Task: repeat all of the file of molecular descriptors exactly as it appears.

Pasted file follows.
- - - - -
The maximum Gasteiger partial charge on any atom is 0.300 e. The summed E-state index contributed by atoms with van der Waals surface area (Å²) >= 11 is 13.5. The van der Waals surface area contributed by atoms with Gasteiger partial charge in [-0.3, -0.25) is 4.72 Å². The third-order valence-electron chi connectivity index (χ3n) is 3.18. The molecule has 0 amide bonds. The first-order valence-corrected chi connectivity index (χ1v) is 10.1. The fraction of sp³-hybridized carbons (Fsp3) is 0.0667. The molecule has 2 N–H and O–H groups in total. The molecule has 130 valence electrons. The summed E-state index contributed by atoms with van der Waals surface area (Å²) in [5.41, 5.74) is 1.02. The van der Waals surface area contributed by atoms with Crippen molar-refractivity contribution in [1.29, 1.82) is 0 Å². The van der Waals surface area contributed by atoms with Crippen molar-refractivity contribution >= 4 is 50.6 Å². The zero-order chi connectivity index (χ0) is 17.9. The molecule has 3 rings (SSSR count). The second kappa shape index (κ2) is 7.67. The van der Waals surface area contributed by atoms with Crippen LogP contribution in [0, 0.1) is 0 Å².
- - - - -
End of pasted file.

The maximum Gasteiger partial charge on any atom is 0.300 e. The summed E-state index contributed by atoms with van der Waals surface area (Å²) >= 11 is 13.5. The van der Waals surface area contributed by atoms with Gasteiger partial charge in [-0.3, -0.25) is 4.72 Å². The third-order valence-electron chi connectivity index (χ3n) is 3.18. The molecule has 0 amide bonds. The first-order valence-corrected chi connectivity index (χ1v) is 10.1. The fraction of sp³-hybridized carbons (Fsp3) is 0.0667. The molecule has 2 N–H and O–H groups in total. The molecule has 130 valence electrons. The summed E-state index contributed by atoms with van der Waals surface area (Å²) in [5.41, 5.74) is 1.02. The van der Waals surface area contributed by atoms with Crippen molar-refractivity contribution in [1.29, 1.82) is 0 Å². The van der Waals surface area contributed by atoms with Crippen molar-refractivity contribution >= 4 is 50.6 Å². The zero-order chi connectivity index (χ0) is 17.9. The molecule has 3 rings (SSSR count). The second kappa shape index (κ2) is 7.67. The van der Waals surface area contributed by atoms with Crippen LogP contribution in [0, 0.1) is 0 Å².